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Re: Technological improvements and reduced equipment [#permalink]  21 Aug 2009, 13:06
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C) Correct. For Solar plants to become more viable, oil price has to go up so that electricity
generated by Oil plants become costlier than Solar plants because as Oil-fire based technology
also evolved. So if oil price doesn't go above $35, oil based electricity will be cheaper. Also in "(that is, the price per barrel to which oil would have to rise in order for new solar power plants to be more economical than new oil-fired power plants)", author is comparing Solar plants to new oil based plants. -STL Manager Status: what we want to do, do it as soon as possible Joined: 24 May 2010 Posts: 114 Location: Vietnam WE 1: 5.0 Followers: 2 Kudos [?]: 50 [5] , given: 315 Re: Technological improvements and reduced equipment [#permalink] 08 Mar 2011, 20:43 5 This post received KUDOS noboru wrote: boeinz wrote: How to kill 'A'? Same here. I agree with C; but A is also correct. Could anybody clarify? A is incorrect because the premise also said that the the price per oil barrel is unchanged (=$35). We cannot change the premise of the argument. A is counter-fact in saying that oil price has fallen.
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Re: Technological improvements and reduced equipment [#permalink]  12 Sep 2011, 02:32
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let us say earlier it used to cost $50 to get 1 unit of power using solar power system....and one barrel of oil costing$20 produced 1 unit of energy using oil fired system....

oil wud have to rise to $50 per barrel so that we cud switch to solar power...or solar power wud have to fall to$20 to make the switch economically viable...

Now if Oil prices have fallen dramatically!!!
we were getting 1 unit from $20 of oil...lets say oil prices have fallen to$5 per barrel .... and now we are getting 1 unit from oil power for $5 ... Also solar power has become more efficient...say now we are getting 2 units of energy from$ 50 using solar power...this means 1 unit for $25 ... in this case solar power wud have to fall to$5 or oil wud have to rise to $25 .... SO you can see THRESHOLD HAS CHANGED....BUT ACCORDING TO STIMULI THRESHOLD REMAINS UNCHANGED... sO wat wud have happened..?? now with increased efficiency..we can get 2 units of energy from solar power and it still costs us$50 ....

As the stimuli says the threshold remains the same....
wat if oil power plants have become efficient ... earlier we were getting 1 unit from $20 ...NOW WE GET 2 UNITS USING$20 ...???

in this case..either solar power drops to $20 or oil rises to$50 .... threshold remains the same...

Important thing in this question is THRESHOLD....thats wat makes it confusing....hope it helps...
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Re: Technological improvements and reduced equipment [#permalink]  26 Aug 2009, 00:49
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How to kill 'A'?
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Re: Technological improvements and reduced equipment [#permalink]  04 Jan 2011, 15:27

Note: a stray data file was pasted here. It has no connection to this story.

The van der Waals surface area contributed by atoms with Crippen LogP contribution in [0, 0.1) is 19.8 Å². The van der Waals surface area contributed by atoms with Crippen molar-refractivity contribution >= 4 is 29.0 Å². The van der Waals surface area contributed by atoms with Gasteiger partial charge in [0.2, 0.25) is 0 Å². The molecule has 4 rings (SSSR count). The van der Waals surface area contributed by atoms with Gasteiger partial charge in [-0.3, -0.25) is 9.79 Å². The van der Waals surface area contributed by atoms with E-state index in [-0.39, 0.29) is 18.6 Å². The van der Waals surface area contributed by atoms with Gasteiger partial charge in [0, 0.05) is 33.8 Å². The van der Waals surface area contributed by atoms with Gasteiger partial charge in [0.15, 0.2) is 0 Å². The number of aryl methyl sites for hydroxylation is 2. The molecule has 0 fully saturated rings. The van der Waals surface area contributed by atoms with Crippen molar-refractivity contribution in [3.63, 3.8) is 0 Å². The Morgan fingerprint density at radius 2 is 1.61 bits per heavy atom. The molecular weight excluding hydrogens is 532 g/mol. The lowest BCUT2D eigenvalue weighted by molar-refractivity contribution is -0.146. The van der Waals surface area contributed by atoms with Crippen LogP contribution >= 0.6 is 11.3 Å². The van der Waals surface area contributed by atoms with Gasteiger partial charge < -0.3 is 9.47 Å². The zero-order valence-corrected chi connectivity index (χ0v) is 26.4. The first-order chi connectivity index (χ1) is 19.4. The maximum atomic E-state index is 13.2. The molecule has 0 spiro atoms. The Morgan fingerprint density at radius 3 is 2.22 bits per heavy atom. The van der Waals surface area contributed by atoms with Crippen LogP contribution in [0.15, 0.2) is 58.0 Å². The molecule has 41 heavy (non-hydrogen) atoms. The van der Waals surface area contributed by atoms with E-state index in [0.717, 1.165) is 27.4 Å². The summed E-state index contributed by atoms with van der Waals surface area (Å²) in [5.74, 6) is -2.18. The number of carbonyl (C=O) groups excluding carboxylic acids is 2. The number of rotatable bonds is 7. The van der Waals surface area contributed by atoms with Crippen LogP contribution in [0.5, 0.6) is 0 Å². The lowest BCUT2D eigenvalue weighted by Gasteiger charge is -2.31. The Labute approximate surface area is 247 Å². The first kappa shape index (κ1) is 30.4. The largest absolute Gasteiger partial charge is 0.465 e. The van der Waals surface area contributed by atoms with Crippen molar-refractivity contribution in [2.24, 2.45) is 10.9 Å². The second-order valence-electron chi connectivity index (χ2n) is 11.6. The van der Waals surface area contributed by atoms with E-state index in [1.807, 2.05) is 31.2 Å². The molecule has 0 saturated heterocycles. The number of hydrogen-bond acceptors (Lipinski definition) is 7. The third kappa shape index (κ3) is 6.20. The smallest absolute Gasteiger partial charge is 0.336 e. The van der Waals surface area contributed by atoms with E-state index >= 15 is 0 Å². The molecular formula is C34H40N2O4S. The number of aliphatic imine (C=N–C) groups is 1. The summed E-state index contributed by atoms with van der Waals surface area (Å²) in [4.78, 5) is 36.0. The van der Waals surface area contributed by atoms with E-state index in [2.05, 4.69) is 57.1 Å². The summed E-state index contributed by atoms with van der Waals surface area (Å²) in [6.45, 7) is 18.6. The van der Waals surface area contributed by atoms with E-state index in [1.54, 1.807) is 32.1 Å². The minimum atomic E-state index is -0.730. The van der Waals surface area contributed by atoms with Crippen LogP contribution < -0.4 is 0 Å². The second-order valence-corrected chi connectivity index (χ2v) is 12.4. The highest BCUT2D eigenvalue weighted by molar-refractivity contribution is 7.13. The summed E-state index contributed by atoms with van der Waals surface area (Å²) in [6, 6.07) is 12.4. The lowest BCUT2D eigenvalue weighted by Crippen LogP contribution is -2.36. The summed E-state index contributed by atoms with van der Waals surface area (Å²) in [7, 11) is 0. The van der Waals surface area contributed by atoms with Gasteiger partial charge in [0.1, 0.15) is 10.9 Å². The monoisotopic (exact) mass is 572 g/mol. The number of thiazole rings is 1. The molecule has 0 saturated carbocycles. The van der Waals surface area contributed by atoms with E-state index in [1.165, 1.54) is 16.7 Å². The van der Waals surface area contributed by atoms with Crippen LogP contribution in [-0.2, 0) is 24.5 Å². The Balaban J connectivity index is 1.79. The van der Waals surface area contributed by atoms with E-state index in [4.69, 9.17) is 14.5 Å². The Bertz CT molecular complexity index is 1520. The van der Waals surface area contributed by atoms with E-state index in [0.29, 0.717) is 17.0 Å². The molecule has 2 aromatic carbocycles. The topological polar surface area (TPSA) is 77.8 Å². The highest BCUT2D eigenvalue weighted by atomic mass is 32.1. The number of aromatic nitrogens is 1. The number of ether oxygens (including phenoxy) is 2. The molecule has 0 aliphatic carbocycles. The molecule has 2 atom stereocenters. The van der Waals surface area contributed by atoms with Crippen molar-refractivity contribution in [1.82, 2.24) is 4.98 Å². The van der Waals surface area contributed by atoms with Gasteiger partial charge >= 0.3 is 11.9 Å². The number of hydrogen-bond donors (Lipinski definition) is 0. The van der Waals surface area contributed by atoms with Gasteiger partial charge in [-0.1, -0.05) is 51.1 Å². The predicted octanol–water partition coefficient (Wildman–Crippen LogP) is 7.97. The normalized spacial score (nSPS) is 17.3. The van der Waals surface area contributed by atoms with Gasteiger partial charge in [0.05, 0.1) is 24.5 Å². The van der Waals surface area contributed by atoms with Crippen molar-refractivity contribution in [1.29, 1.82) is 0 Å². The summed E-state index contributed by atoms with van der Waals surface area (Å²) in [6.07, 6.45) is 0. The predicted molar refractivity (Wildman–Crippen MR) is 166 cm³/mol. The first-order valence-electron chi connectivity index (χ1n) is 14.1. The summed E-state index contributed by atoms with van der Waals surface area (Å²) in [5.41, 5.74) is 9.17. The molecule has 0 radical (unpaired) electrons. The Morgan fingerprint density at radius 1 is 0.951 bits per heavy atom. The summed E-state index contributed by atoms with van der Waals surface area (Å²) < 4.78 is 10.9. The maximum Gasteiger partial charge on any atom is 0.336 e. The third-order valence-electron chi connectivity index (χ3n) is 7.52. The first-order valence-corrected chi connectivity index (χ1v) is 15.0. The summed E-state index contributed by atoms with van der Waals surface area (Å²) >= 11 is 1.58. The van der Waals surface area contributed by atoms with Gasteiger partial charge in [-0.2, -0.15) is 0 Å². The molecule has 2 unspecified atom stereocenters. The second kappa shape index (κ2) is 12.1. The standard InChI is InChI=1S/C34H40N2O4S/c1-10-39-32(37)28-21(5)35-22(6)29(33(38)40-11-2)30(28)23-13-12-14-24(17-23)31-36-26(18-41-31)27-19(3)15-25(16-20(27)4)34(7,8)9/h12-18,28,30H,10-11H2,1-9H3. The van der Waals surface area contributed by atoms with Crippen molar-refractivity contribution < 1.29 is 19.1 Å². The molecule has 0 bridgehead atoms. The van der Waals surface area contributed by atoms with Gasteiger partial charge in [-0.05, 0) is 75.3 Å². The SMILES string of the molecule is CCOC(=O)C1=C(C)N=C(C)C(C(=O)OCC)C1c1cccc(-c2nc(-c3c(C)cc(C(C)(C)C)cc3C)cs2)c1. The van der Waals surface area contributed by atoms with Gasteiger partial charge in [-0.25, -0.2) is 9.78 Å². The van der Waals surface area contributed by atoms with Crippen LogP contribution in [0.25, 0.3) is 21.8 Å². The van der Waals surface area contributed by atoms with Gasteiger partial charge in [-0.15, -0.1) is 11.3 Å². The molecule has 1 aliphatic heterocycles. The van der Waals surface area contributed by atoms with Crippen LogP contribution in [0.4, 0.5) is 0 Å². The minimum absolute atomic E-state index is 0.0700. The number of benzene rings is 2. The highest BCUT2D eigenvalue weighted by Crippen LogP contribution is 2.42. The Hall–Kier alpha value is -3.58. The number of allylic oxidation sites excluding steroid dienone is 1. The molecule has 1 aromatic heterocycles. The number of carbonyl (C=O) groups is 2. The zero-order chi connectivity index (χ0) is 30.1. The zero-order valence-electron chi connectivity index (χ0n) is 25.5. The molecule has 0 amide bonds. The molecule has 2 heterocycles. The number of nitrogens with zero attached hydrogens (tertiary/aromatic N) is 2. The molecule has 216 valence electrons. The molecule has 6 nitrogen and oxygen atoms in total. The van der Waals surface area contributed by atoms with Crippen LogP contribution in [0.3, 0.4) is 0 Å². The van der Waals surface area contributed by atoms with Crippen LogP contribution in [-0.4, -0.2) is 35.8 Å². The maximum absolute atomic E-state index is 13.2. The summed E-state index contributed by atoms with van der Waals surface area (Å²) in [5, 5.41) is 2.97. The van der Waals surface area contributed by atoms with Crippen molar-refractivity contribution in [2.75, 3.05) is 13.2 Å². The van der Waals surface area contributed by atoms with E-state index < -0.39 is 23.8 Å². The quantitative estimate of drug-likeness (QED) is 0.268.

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mundasingh123 wrote:
Can u pls reveal the source ?

I've seen this one on GMATPrep.
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Re: Technological improvements and reduced equipment [#permalink]  13 Sep 2011, 01:20
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firstly, the argument compares the efficiency of Solar energy manufaction nowadays with the solar energy manufaction last decades and concludes that solar energy today is created more efficiently than the past solar energy did.
Second, it raises the paradox that why the efficiency of solar energy comparing with efficiency of other kinds energy like oil is unchanged (through a blah blah blah measure called threshold or oil price rise whatever) ??? The reason that other energy like oil is also improved in technical is a possible concilement for the paradox which underminds the author's presumtion.
(A) does not give any resolution for paradox when saying that oil price is fallen. If oil price falls rather than increases, the efficiency of solar energy operation is decreased relatively with other kind of energy while the premises also said that the connection between these two energy is unchange though a decade by giving evidence of threshold viability of 35$. _________________ Consider giving me kudos if you find my explanations helpful so i can learn how to express ideas to people more understandable. Intern Joined: 23 Jun 2010 Posts: 9 Followers: 0 Kudos [?]: 5 [1] , given: 2 Re: Technological improvements and reduced equipment [#permalink] 04 Nov 2011, 07:15 1 This post received KUDOS Following can be used to kill A, Threshold did not change for NEW oil-fired plant (implicit Threshold probably did change for OLD oil-fired plant) Combine both and one can see that it can only be explained by increased efficiency of NEW oil-fired plant and not by lowered price of oil Intern Joined: 13 Sep 2015 Posts: 10 Followers: 0 Kudos [?]: 4 [1] , given: 4 Re: Technological improvements and reduced equipment costs have [#permalink] 21 Nov 2015, 19:37 1 This post received KUDOS Threshold is simply a dollar value to which oil prices must rise.. If efficiency of Solar Power Plants were to remain same as before, and oil prices were to drop significantly (with same constant oil power plant efficiency as before) , the threshold will remain the same. This is why I stressed on the to vs. by difference in the question's definition of threshold. It is the price TO which prices must rise. Take for example, threshold value is 35$.